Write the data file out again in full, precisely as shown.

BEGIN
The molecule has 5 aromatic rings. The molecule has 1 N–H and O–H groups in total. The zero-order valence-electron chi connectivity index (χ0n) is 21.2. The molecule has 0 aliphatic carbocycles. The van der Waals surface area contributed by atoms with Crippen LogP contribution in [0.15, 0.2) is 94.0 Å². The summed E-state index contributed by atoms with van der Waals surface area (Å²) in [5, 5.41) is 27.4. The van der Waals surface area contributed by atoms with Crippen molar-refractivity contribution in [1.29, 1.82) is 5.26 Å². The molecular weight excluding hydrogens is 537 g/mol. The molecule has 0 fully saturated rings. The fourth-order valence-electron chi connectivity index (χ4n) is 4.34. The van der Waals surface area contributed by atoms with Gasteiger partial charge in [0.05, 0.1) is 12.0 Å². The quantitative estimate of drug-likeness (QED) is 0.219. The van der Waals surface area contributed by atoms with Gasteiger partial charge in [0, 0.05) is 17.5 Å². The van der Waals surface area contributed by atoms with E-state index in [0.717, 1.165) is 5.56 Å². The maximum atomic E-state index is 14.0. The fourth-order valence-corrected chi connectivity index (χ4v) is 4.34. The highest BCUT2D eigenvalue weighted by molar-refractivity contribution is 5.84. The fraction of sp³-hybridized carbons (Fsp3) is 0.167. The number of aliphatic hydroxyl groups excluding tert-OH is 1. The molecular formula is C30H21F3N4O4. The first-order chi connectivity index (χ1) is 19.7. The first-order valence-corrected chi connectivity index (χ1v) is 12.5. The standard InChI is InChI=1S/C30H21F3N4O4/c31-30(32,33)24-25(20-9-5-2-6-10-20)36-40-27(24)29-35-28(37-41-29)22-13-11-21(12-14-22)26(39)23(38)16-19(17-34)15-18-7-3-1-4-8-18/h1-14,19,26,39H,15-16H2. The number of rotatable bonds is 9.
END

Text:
The molecule has 5 aromatic rings. The molecule has 1 N–H and O–H groups in total. The zero-order valence-electron chi connectivity index (χ0n) is 21.2. The molecule has 0 aliphatic carbocycles. The van der Waals surface area contributed by atoms with Crippen LogP contribution in [0.15, 0.2) is 94.0 Å². The summed E-state index contributed by atoms with van der Waals surface area (Å²) in [5, 5.41) is 27.4. The van der Waals surface area contributed by atoms with Crippen molar-refractivity contribution in [1.29, 1.82) is 5.26 Å². The molecular weight excluding hydrogens is 537 g/mol. The molecule has 0 fully saturated rings. The fourth-order valence-electron chi connectivity index (χ4n) is 4.34. The van der Waals surface area contributed by atoms with Gasteiger partial charge in [0.05, 0.1) is 12.0 Å². The quantitative estimate of drug-likeness (QED) is 0.219. The van der Waals surface area contributed by atoms with Gasteiger partial charge in [0, 0.05) is 17.5 Å². The van der Waals surface area contributed by atoms with E-state index in [0.717, 1.165) is 5.56 Å². The maximum atomic E-state index is 14.0. The fourth-order valence-corrected chi connectivity index (χ4v) is 4.34. The highest BCUT2D eigenvalue weighted by molar-refractivity contribution is 5.84. The fraction of sp³-hybridized carbons (Fsp3) is 0.167. The number of aliphatic hydroxyl groups excluding tert-OH is 1. The molecular formula is C30H21F3N4O4. The first-order chi connectivity index (χ1) is 19.7. The first-order valence-corrected chi connectivity index (χ1v) is 12.5. The standard InChI is InChI=1S/C30H21F3N4O4/c31-30(32,33)24-25(20-9-5-2-6-10-20)36-40-27(24)29-35-28(37-41-29)22-13-11-21(12-14-22)26(39)23(38)16-19(17-34)15-18-7-3-1-4-8-18/h1-14,19,26,39H,15-16H2. The number of rotatable bonds is 9.